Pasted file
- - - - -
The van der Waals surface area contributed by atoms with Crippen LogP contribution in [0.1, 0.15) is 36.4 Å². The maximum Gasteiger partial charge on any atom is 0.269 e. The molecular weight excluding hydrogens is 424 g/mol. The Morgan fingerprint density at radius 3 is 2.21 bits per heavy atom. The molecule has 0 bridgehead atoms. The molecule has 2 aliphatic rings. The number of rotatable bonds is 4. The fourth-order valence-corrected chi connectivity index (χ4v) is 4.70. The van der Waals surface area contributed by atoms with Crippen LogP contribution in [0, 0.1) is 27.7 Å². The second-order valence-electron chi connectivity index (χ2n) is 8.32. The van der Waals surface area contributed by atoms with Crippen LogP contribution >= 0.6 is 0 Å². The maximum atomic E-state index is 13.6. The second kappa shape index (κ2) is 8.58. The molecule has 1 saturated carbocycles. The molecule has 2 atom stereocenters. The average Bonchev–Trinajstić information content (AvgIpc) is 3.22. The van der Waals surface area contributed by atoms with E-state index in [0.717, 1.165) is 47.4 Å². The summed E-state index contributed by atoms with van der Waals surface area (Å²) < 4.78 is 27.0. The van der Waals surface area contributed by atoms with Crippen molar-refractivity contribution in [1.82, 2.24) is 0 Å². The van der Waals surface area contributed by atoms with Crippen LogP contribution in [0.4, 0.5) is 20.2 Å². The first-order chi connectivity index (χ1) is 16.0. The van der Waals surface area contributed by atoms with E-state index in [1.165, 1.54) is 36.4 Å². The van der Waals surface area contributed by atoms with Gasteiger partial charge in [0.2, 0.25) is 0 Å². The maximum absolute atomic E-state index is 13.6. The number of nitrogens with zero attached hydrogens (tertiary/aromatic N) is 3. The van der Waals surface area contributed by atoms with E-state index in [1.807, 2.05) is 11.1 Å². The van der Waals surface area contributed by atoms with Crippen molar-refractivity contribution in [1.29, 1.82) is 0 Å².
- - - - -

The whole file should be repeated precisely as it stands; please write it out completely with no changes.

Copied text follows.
The van der Waals surface area contributed by atoms with Crippen LogP contribution in [0.1, 0.15) is 36.4 Å². The maximum Gasteiger partial charge on any atom is 0.269 e. The molecular weight excluding hydrogens is 424 g/mol. The Morgan fingerprint density at radius 3 is 2.21 bits per heavy atom. The molecule has 0 bridgehead atoms. The molecule has 2 aliphatic rings. The number of rotatable bonds is 4. The fourth-order valence-corrected chi connectivity index (χ4v) is 4.70. The van der Waals surface area contributed by atoms with Crippen LogP contribution in [0, 0.1) is 27.7 Å². The second-order valence-electron chi connectivity index (χ2n) is 8.32. The van der Waals surface area contributed by atoms with Crippen LogP contribution >= 0.6 is 0 Å². The maximum atomic E-state index is 13.6. The second kappa shape index (κ2) is 8.58. The molecule has 1 saturated carbocycles. The molecule has 2 atom stereocenters. The average Bonchev–Trinajstić information content (AvgIpc) is 3.22. The van der Waals surface area contributed by atoms with E-state index in [0.717, 1.165) is 47.4 Å². The summed E-state index contributed by atoms with van der Waals surface area (Å²) < 4.78 is 27.0. The van der Waals surface area contributed by atoms with Crippen molar-refractivity contribution in [1.82, 2.24) is 0 Å². The van der Waals surface area contributed by atoms with Crippen LogP contribution in [0.4, 0.5) is 20.2 Å². The first-order chi connectivity index (χ1) is 16.0. The van der Waals surface area contributed by atoms with E-state index in [1.165, 1.54) is 36.4 Å². The van der Waals surface area contributed by atoms with Gasteiger partial charge in [0.2, 0.25) is 0 Å². The maximum absolute atomic E-state index is 13.6. The number of nitrogens with zero attached hydrogens (tertiary/aromatic N) is 3. The van der Waals surface area contributed by atoms with E-state index in [1.807, 2.05) is 11.1 Å². The van der Waals surface area contributed by atoms with Crippen molar-refractivity contribution in [1.29, 1.82) is 0 Å².